10 Things You Didn’t Know about the Persian Sarabi


The Sarabi is a dog of Iranian origin. It isn’t a breed that has come into existence in modern times. Instead, the Sarabi is one of those dogs that have been around for centuries and centuries.

1. Has Multiple Names

Some breeds are called by a single name. In contrast, others can be called by a number of names. The Sarabi is an excellent example of the latter, seeing as how its names include but are not limited to Iranian Mastiff, Persian Mastiff, and Iranian Shepherd Dog.

2. Sometimes Called Iranian, Sometimes Called Persian

As mentioned earlier, the Sarabi is sometimes called Iranian and sometimes called Persian. The two terms are often used in an interchangeable sense. For those who are unfamiliar, Iranian isn’t a new term, seeing as how it can trace its roots to ancient times. Meanwhile, Persian came from the Greek Persis, which refers to what is now called the Fars region. Technically, this was one of the provinces of the Achaemenid Empire. However, the Greeks winded up using the name for the Achaemenid Empire as a whole, which has had a huge influence on what outsiders have called the region.

3. Comes from East Azerbaijan

Moving on, the Sarabi is said to have come from East Azerbaijan Province in the northwestern part of Iran. Perhaps unsurprisingly, it is considered to be a part of the region called Iranian Azerbaijan. Generally speaking, said region consists of the three provinces of West Azerbaijan, East Azerbaijan, and Ardabil. However, there are some who include Zanjan as well. Confusingly, Iranian Azerbaijan was the first place called Azerbaijan. The country that now bears the name wasn’t called such until 1918 after the collapse of the Russian Empire. Before that, the region had other names.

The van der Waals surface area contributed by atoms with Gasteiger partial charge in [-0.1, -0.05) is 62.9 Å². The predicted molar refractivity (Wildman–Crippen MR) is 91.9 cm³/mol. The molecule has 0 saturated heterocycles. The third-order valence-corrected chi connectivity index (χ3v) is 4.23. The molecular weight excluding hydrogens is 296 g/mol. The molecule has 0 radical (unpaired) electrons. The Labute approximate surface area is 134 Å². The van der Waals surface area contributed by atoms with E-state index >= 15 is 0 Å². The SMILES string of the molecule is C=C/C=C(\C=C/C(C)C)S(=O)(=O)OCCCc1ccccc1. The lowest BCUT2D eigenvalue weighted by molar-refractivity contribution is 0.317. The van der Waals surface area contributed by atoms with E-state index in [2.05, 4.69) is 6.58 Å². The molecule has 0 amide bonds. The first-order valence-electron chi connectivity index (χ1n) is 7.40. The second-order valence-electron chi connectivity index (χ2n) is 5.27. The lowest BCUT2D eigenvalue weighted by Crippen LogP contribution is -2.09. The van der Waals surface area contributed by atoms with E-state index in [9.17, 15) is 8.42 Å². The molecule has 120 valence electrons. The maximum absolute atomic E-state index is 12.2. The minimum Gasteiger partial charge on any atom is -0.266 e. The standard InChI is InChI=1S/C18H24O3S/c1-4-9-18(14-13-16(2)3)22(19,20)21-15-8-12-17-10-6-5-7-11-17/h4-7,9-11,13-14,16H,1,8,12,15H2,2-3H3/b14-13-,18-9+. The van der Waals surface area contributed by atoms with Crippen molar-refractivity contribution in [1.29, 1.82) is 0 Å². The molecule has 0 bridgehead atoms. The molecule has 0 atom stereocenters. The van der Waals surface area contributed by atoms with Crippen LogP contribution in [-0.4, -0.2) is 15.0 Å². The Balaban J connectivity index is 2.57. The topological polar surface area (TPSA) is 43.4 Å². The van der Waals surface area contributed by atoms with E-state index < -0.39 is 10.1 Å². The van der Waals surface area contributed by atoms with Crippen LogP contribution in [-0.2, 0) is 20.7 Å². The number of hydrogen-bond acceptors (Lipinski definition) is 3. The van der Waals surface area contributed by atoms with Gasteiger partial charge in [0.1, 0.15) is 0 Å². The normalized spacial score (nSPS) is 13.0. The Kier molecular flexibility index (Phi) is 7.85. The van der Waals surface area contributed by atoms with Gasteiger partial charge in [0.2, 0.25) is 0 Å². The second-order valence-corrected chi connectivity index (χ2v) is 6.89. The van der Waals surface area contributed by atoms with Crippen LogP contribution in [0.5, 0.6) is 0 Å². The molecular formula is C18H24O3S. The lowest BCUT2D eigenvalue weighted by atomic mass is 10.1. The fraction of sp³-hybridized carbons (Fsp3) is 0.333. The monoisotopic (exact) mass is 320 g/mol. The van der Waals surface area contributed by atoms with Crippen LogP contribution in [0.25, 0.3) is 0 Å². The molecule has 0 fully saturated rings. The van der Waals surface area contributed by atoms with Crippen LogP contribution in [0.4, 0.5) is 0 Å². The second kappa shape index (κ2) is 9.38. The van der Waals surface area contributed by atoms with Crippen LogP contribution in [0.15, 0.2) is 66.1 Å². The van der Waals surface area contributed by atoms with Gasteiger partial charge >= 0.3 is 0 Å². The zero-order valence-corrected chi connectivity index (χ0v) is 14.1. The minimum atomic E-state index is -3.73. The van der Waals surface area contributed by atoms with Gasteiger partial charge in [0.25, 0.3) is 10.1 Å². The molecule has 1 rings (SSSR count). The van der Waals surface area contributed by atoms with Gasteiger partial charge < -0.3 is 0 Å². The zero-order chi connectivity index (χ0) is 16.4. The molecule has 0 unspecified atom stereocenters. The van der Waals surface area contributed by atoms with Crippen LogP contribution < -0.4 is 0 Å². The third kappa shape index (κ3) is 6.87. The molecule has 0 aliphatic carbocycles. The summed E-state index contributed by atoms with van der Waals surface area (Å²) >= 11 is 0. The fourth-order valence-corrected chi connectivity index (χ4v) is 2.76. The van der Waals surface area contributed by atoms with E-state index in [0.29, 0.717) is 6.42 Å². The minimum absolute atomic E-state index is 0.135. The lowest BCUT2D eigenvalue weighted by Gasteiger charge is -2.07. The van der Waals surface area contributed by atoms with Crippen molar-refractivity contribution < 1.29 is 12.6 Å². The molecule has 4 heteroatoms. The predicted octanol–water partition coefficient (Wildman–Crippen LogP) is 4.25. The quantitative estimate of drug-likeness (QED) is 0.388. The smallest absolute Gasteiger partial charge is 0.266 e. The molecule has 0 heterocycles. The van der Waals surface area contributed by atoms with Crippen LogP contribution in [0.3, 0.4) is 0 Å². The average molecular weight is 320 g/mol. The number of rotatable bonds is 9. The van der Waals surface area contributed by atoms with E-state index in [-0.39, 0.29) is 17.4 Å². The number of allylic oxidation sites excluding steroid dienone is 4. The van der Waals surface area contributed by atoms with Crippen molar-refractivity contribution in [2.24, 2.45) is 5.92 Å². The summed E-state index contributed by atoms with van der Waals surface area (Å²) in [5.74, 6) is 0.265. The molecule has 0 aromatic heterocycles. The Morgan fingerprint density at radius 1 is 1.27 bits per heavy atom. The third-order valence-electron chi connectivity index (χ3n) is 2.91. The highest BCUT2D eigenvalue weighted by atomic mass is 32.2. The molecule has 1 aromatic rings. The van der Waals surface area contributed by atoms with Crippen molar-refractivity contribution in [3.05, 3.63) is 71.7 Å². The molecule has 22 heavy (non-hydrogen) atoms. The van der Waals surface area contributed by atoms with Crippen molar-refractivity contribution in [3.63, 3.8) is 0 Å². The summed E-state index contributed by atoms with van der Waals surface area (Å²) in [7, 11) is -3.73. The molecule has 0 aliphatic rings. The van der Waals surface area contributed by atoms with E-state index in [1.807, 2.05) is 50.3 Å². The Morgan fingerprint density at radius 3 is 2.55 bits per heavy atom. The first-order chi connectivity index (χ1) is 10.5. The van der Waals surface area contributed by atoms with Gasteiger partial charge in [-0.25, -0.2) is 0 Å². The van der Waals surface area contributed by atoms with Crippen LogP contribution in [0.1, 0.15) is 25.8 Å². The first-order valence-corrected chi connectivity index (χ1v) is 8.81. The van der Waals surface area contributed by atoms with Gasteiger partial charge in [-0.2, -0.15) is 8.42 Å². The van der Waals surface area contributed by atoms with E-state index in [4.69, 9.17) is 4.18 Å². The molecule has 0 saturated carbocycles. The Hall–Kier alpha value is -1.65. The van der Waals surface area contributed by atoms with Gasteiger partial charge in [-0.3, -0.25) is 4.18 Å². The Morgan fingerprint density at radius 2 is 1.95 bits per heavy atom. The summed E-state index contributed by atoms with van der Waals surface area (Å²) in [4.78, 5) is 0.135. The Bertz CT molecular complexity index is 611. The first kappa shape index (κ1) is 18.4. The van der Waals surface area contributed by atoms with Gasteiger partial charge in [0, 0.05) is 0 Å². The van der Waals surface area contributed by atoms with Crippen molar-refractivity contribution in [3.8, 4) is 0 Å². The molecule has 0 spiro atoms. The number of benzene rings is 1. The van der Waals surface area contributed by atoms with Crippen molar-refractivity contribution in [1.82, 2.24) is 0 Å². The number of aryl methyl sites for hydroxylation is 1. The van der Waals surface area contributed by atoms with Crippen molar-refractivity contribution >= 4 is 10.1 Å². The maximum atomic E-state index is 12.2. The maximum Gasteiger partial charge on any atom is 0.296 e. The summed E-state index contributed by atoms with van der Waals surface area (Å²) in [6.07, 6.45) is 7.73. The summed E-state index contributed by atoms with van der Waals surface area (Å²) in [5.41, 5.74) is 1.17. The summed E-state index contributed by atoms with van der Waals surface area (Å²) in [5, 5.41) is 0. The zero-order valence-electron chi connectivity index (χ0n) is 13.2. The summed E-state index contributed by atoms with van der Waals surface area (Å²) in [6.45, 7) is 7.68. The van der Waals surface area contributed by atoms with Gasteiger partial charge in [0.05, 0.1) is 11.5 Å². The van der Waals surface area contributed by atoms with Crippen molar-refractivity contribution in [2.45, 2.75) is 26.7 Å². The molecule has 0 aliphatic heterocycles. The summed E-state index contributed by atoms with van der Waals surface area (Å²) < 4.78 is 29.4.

4. Named for a Specific County

Furthermore, it should be mentioned that the Sarabi is one of the numerous breeds named for a specific place. In its case, Sarabi refers to Sarab County in East Azerbaijan Province. Amusingly, said county has a capital called by the same name, which has a reputation in the English-speaking world for its rugs.

5. Livestock Guardian

Interested individuals should know that the Sarabi is a livestock guardian. Essentially, this means that it is a breed meant to protect livestock from potential predators in their surroundings. Generally speaking, livestock guardians aren’t very focused on herding, which refers to controlling the movements of the livestock from place to place. Instead, they are more focused on protecting their charges while living among them. In some cases, the mere presence of a livestock guardian can cause a predator to back down because said animals can be very risk-averse. However, that isn’t true for every single predator out there, meaning that livestock guardians must be prepared to fight if that proves to be necessary.

6. Big, Powerful Dogs